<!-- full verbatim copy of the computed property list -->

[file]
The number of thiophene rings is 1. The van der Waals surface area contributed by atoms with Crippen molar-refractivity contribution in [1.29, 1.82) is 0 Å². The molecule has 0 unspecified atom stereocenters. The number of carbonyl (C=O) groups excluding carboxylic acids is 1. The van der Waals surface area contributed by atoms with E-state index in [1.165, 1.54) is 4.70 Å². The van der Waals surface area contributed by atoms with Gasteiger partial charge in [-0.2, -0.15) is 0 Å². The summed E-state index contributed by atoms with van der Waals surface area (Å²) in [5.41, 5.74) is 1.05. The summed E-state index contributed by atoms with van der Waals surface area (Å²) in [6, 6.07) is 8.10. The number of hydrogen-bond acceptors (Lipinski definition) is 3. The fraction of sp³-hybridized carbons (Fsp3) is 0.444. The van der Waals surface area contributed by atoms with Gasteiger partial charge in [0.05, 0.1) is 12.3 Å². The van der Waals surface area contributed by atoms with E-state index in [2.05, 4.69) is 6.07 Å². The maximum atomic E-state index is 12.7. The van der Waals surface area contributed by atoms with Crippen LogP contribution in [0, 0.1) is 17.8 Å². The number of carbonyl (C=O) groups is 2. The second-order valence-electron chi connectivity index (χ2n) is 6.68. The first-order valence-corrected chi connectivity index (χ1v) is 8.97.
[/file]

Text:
The number of thiophene rings is 1. The van der Waals surface area contributed by atoms with Crippen molar-refractivity contribution in [1.29, 1.82) is 0 Å². The molecule has 0 unspecified atom stereocenters. The number of carbonyl (C=O) groups excluding carboxylic acids is 1. The van der Waals surface area contributed by atoms with E-state index in [1.165, 1.54) is 4.70 Å². The van der Waals surface area contributed by atoms with Gasteiger partial charge in [-0.2, -0.15) is 0 Å². The summed E-state index contributed by atoms with van der Waals surface area (Å²) in [5.41, 5.74) is 1.05. The summed E-state index contributed by atoms with van der Waals surface area (Å²) in [6, 6.07) is 8.10. The number of hydrogen-bond acceptors (Lipinski definition) is 3. The fraction of sp³-hybridized carbons (Fsp3) is 0.444. The van der Waals surface area contributed by atoms with Gasteiger partial charge in [0.05, 0.1) is 12.3 Å². The van der Waals surface area contributed by atoms with E-state index in [2.05, 4.69) is 6.07 Å². The maximum atomic E-state index is 12.7. The van der Waals surface area contributed by atoms with Crippen LogP contribution in [0, 0.1) is 17.8 Å². The number of carbonyl (C=O) groups is 2. The second-order valence-electron chi connectivity index (χ2n) is 6.68. The first-order valence-corrected chi connectivity index (χ1v) is 8.97.